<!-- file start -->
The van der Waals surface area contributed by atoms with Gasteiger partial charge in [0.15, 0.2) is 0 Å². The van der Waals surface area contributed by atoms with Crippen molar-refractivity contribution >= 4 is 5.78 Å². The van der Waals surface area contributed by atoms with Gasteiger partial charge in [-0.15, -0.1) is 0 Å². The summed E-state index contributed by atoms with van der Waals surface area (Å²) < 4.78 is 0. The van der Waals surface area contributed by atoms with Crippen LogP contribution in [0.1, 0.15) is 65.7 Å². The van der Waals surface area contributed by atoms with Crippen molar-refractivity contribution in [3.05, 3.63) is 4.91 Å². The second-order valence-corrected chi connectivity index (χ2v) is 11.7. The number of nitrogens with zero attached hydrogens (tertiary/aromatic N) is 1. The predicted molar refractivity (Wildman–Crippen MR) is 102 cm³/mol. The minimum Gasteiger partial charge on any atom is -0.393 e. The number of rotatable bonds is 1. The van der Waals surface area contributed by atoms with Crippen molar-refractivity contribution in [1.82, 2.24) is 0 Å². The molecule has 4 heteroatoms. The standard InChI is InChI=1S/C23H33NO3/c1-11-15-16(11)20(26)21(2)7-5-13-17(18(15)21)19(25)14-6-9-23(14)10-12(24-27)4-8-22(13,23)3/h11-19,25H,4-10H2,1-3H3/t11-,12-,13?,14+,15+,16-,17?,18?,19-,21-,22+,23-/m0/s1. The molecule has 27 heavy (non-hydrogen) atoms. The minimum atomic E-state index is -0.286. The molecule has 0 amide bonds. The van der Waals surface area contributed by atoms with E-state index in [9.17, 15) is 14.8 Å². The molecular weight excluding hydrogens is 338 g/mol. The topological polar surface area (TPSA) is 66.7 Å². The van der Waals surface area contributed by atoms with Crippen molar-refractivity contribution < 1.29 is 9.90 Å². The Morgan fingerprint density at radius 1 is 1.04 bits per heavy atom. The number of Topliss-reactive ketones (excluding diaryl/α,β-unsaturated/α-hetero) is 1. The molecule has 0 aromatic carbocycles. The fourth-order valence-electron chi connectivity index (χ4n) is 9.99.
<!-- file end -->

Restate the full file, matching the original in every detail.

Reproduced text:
The van der Waals surface area contributed by atoms with Gasteiger partial charge in [0.15, 0.2) is 0 Å². The van der Waals surface area contributed by atoms with Crippen molar-refractivity contribution >= 4 is 5.78 Å². The van der Waals surface area contributed by atoms with Gasteiger partial charge in [-0.15, -0.1) is 0 Å². The summed E-state index contributed by atoms with van der Waals surface area (Å²) < 4.78 is 0. The van der Waals surface area contributed by atoms with Crippen LogP contribution in [0.1, 0.15) is 65.7 Å². The van der Waals surface area contributed by atoms with Crippen molar-refractivity contribution in [3.05, 3.63) is 4.91 Å². The second-order valence-corrected chi connectivity index (χ2v) is 11.7. The number of nitrogens with zero attached hydrogens (tertiary/aromatic N) is 1. The predicted molar refractivity (Wildman–Crippen MR) is 102 cm³/mol. The minimum Gasteiger partial charge on any atom is -0.393 e. The number of rotatable bonds is 1. The van der Waals surface area contributed by atoms with Crippen molar-refractivity contribution in [1.82, 2.24) is 0 Å². The molecule has 4 heteroatoms. The standard InChI is InChI=1S/C23H33NO3/c1-11-15-16(11)20(26)21(2)7-5-13-17(18(15)21)19(25)14-6-9-23(14)10-12(24-27)4-8-22(13,23)3/h11-19,25H,4-10H2,1-3H3/t11-,12-,13?,14+,15+,16-,17?,18?,19-,21-,22+,23-/m0/s1. The molecule has 27 heavy (non-hydrogen) atoms. The minimum atomic E-state index is -0.286. The molecule has 0 amide bonds. The van der Waals surface area contributed by atoms with E-state index in [9.17, 15) is 14.8 Å². The molecular weight excluding hydrogens is 338 g/mol. The topological polar surface area (TPSA) is 66.7 Å². The van der Waals surface area contributed by atoms with Crippen molar-refractivity contribution < 1.29 is 9.90 Å². The Morgan fingerprint density at radius 1 is 1.04 bits per heavy atom. The number of Topliss-reactive ketones (excluding diaryl/α,β-unsaturated/α-hetero) is 1. The molecule has 0 aromatic carbocycles. The fourth-order valence-electron chi connectivity index (χ4n) is 9.99.